This article is for informational purposes only. All opinions in this post are the author’s alone and not those of Singularity University. Neither this article nor any of the listed information therein is an official endorsement by Singularity University.
Image Credits: Qinsong (Dora) Ke
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Neural networks are powerful things, but they need a lot of juice. Engineers at MIT have now developed a new chip that cuts neural nets’ power consumption by up to 95 percent, potentially allowing them to run on battery-powered mobile devices.
Smartphones these days are getting truly smart, with ever more AI-powered services like digital assistants and real-time translation. But typically the neural nets crunching the data for these services are in the cloud, with data from smartphones ferried back and forth.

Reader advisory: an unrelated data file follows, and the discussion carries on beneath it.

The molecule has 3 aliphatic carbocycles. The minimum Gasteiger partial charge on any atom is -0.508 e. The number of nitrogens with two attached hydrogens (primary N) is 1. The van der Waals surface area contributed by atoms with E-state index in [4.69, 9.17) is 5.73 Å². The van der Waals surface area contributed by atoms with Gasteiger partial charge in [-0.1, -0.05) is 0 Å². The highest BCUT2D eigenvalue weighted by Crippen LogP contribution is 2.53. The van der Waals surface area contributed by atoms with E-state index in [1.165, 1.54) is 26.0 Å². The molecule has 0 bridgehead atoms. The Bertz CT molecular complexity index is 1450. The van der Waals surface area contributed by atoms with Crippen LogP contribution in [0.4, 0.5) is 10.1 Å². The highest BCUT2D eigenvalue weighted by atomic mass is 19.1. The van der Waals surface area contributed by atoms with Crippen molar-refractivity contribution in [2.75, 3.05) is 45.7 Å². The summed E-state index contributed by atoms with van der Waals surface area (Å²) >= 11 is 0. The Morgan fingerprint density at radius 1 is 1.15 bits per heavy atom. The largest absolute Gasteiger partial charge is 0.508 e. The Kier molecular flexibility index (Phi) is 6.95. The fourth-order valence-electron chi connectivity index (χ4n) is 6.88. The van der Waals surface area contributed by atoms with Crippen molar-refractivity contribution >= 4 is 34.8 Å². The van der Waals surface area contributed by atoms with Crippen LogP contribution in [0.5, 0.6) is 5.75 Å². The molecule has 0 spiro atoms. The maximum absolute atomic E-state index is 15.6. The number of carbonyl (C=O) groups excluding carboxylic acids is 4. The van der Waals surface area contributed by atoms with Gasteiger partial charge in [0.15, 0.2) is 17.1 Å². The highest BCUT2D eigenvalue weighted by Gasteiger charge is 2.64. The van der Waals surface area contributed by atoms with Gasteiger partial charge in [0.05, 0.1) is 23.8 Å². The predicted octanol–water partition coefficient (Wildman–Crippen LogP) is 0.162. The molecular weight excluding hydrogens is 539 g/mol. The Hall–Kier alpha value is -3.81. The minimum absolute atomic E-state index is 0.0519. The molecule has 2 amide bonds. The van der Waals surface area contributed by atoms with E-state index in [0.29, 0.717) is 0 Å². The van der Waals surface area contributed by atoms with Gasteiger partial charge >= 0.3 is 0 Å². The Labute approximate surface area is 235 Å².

That’s not ideal, as it requires a lot of communication bandwidth and means potentially sensitive data is being transmitted and stored on servers outside the user’s control. But the huge amounts of energy needed to power the GPUs neural networks run on make it impractical to implement them in devices that run on limited battery power.
Engineers at MIT have now designed a chip that cuts that power consumption by up to 95 percent by dramatically reducing the need to shuttle data back and forth between a chip’s memory and processors.